This site is operated by a business or businesses owned by Informa PLC and all copyright resides with them. Informa PLC's registered office is 5 Howick Place, London SW1P 1WG. Registered in England and Wales. Number 8860726.
Discussion of the industry's business and development models has been the focus of so many articles, presentations, and conversations for months, if not years now. What business models will work in the future? What audiences should we be developing games for?
EA's Digital Illusions CE -- DICE -- is one of the company's most prominent studios. It has a history of delivering the hardest of hardcore games -- the Battlefield series of first person shooters for the PC. Contrasting that, the company has a new, free-to-play project, Battlefield Heroes, in the works right now.
Leading the charge of Asian-pioneered free-to-play
games at Electronic Arts, it marks an interesting step forward for the company, and
potentially for the entire Western market. Gamasutra
recently got the chance to speak to Ben Cousins, senior producer on Battlefield
Heroes, about the steps his studio is taking to push its own boundaries.
There are a lot of interesting things about Battlefield Heroes. The first obvious thing is that it's free-to-play, and what I'm interested in is, why did you decide to make a free-to-play Battlefield game?
BC: DICE have always been, I think, kind of at the forefront of online gaming. Whether it's 64 players in a match, back in the day, having a live team which constantly updates the game with free maps, et cetera.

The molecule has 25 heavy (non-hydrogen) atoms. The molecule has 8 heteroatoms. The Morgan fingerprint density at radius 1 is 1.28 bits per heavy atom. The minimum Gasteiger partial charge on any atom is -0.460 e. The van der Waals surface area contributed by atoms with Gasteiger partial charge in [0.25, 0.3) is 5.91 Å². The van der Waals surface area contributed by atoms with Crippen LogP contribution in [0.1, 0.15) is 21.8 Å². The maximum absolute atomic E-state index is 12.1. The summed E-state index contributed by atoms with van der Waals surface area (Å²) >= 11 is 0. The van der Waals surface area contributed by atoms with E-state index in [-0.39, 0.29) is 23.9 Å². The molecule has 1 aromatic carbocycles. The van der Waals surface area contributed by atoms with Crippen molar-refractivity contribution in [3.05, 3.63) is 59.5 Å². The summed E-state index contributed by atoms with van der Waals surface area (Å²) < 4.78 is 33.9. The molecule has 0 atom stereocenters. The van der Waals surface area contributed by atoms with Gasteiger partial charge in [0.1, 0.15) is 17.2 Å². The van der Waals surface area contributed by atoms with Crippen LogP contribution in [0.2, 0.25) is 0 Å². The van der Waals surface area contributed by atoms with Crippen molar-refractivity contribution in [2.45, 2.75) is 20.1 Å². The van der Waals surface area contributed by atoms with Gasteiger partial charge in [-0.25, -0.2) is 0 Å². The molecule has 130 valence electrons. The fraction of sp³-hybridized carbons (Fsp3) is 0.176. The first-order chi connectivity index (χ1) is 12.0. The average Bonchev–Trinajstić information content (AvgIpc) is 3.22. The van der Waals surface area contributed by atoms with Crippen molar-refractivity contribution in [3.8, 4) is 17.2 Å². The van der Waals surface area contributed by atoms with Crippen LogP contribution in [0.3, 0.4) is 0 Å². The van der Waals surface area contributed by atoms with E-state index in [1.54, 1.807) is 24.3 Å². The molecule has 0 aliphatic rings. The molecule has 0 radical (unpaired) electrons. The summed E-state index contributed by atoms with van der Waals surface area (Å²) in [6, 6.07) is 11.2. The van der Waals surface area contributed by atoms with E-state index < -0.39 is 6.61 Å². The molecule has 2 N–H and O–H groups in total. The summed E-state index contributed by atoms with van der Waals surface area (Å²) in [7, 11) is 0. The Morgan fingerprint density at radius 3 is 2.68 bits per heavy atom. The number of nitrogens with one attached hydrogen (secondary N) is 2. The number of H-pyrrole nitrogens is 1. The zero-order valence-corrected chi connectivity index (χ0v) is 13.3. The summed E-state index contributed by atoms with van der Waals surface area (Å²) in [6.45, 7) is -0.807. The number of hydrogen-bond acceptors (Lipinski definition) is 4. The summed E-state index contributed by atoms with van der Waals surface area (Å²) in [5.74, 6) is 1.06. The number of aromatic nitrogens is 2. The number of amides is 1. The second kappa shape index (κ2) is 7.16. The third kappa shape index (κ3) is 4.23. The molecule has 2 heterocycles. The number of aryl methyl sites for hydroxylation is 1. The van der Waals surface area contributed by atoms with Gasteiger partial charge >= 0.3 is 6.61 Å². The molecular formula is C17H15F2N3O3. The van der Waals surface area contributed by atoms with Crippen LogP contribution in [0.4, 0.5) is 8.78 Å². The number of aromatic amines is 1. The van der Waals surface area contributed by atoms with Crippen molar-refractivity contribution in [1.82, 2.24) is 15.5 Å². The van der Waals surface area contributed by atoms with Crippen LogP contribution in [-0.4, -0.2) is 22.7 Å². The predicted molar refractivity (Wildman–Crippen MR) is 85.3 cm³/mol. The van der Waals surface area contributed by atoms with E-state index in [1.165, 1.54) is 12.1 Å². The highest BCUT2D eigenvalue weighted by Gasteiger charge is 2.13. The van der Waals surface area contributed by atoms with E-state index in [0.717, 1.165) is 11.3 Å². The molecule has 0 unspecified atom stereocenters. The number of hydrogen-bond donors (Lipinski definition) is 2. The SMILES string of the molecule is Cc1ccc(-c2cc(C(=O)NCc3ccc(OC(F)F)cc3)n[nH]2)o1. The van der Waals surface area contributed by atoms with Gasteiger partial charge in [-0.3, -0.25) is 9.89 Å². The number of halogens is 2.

So, DICE are always looking at new and interesting things in the online sphere. And if you look at what's happened in South Korea over the recent years, there's this new business model which has cropped up, which is games which are free-to-play, but where a certain proportion of the audience buy items.
And we just thought, "Well, let's just try this. We've got an existing engine, we could probably do it with a pretty small team; let's just experiment."
Now, there are a couple questions that jump off from that, but the first one is: so, the business model for the game is microtransactions?
BC: The business model is advertising in the game's website, and in the game's menu, but not in the game itself. And revenue from micro-item sales.
Which is character customization...?
BC: We think the community will define what they want to buy, and what they don't want to buy. So we're really open to selling things, and also them telling us, "Look, we don't want to buy this."
But we think there are two areas where
people would be interested. First is your customization items, to change
the way your character looks. Maybe you want the gold helmet and a huge
mustache, or something like that; maybe a monocle. Those will be micro-items.
The other thing is what we call convenience items: So let's imagine that the two of us are playing the game, and you're playing the game every night for four hours, you're leveling up your guy really fast, but I've got like a wife and kids, and only play the game a couple evenings a week.
But I want to catch up with
you, so maybe I'll buy an item which gives me double the experience
points for a couple of days. So I'm still playing the game, I'm still
having to be skilled at the game, but I'm just leveling up my character
slightly quicker. So those are the two categories.